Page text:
Retroreflective assemblies comprising metal coatings on glass optical bodies may be subject to partial oxidation of the metal or reaction or diffusion at the glass-metal interface at temperatures of 300° C. or more. Retroreflective assemblies comprising polymeric components could be subject to melting, deformation, or other degradation at significantly lower temperatures. Accordingly, an encapsulation process that operates at a temperature low enough not to undesirably degrade the retroreflective assembly and its component elements should be selected. Thus, encapsulation is preferably achieved using a hydrolysis-based APCVD process at temperatures below about 300° C., and sometimes preferably below about 200° C.. Coatings formed in such processes can provide a surprising degree of hermeticity and chemical durability, while nearly completely preserving the optical properties of the retroreflective assembly. Titania and titania-silica coatings deposited from tetrachlorides are particularly durable, hermetic, and easily deposited at low temperatures, e.g., between about 120° C. and about 160° C.. The preferred range for other precursor materials such as metal alkoxides and metal alkyls might be higher because such precursors do not generate corrosive byproducts during deposition reaction. Pure silica coatings can be deposited at lower temperatures, e.g., room temperature, with some compromise in hermeticity. Use of exceedingly low temperatures might tend to result in incomplete reaction of precursor materials and/or lower coating densities, thereby yielding less effective encapsulatory coatings. Use of exceedingly high temperatures might tend to result in undesirable reactions between reaction products such as hydrochloride and components of the retroreflective assembly, e.g., a metal reflective layer or polymeric optical body.
In one illustrative embodiment, the temperature of the reactor is maintained at between about 100° C. and about 180° C., and preferably between about 130° C. and about 150° C. when using titanium tetrachloride and silicon tetrachloride and water as precursors. It has been observed that encapsulation processes performed at temperatures within this range provide deposition of coatings that provide desired protection to the retroreflective elements while avoiding intrinsic thermal damage or adverse thermochemical reactions at the surfaces of the assemblies which cause undesirable loss of retroreflective brightness. Encapsulation processes which are performed at temperatures which are too low may tend to result coatings which do not provide desired resistance to corrosion. Such coatings may not be sufficiently protective, a result it is believed of having a more open or more hydrated structure. Encapsulation processes which are performed at temperatures which are too high may result in degradation of the optical body or specularly reflective member.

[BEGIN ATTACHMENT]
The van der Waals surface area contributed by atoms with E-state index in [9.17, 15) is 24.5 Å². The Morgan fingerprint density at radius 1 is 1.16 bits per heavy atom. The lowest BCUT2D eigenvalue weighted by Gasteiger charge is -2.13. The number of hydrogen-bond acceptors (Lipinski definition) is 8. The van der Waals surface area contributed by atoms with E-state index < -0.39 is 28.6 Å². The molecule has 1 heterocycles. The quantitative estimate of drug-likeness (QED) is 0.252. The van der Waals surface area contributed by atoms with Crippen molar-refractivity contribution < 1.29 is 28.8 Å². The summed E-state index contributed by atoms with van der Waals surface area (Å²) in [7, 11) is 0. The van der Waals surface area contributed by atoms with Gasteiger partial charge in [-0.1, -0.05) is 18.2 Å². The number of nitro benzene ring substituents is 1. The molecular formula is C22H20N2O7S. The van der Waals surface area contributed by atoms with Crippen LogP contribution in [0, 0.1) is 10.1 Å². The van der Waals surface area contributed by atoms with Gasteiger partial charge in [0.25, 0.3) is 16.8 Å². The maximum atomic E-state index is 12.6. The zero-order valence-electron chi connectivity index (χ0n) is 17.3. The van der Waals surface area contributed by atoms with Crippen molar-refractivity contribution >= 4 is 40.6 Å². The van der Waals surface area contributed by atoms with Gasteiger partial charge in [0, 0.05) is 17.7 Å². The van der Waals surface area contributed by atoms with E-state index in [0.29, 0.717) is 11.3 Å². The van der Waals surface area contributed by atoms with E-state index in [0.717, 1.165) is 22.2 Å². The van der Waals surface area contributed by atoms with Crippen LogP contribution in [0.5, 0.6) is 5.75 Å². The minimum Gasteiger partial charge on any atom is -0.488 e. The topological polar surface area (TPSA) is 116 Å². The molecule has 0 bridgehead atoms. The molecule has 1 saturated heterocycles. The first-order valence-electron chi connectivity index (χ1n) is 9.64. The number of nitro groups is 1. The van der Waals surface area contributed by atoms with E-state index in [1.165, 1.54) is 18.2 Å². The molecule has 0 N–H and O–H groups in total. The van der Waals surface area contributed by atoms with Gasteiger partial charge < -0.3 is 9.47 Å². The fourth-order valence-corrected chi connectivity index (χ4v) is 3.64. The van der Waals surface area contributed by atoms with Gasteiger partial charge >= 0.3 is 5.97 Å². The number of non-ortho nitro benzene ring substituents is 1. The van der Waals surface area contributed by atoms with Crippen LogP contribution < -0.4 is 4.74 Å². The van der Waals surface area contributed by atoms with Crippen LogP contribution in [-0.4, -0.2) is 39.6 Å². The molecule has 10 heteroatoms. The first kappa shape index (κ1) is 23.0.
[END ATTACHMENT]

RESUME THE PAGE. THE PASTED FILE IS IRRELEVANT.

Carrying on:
FIG. 2 shows an illustrative article 20 of the invention wherein retroreflective coating 22 comprising encapsulated retroreflective elements 10 in binder material 24 on substrate 26, e.g., a fabric. As a result of this invention, article 20 will exhibit improved laundering durability and resistance to harsh conditions, e.g., acid rain.
FIG. 3 shows an illustrative exposed-lens retroreflective sheeting 30 of the invention wherein sheeting 30 comprises a monolayer of encapsulated retroreflective elements 10 partially embedded in and protruding from the front side of binder layer 32. In some embodiments an adhesive layer (not shown) may be provided on the rear side of binder layer 32. As will be understood, encapsulated retroreflective elements 10 of the invention may be used in a variety of known embodiments of retroreflective sheetings, etc.
The invention will be further explained by the following illustrative examples which are intended to be nonlimiting. Unless otherwise indicated, all amounts are expressed in parts by weight. Flow rates refer to the metered volume of carrier gas (nitrogen gas) through aqueous liquid solutions of the indicated precursors.
Fluidized bed reactors consisting of glass-frit type funnels with a single bottom inlet and size D frit were used. As indicated below, 30 millimeter diameter, 25 centimeter tall, reactors modified for oil bath immersion or for heating with nichrome wire were used. The reactors were used with a single gas inlet tube. The gas inlet tubes were glass tubes, 10 millimeters in diameter, with size C glass frits which were inserted into the fluidized bed extending from the top of the funnel to introduce carrier gas and metal tetrachloride vapors into the reaction zone. A separate tube was connected to the bottom of the reactor and water vapor introduced into the reactor therethrough. Bubbler sizes were about 800 milliliters.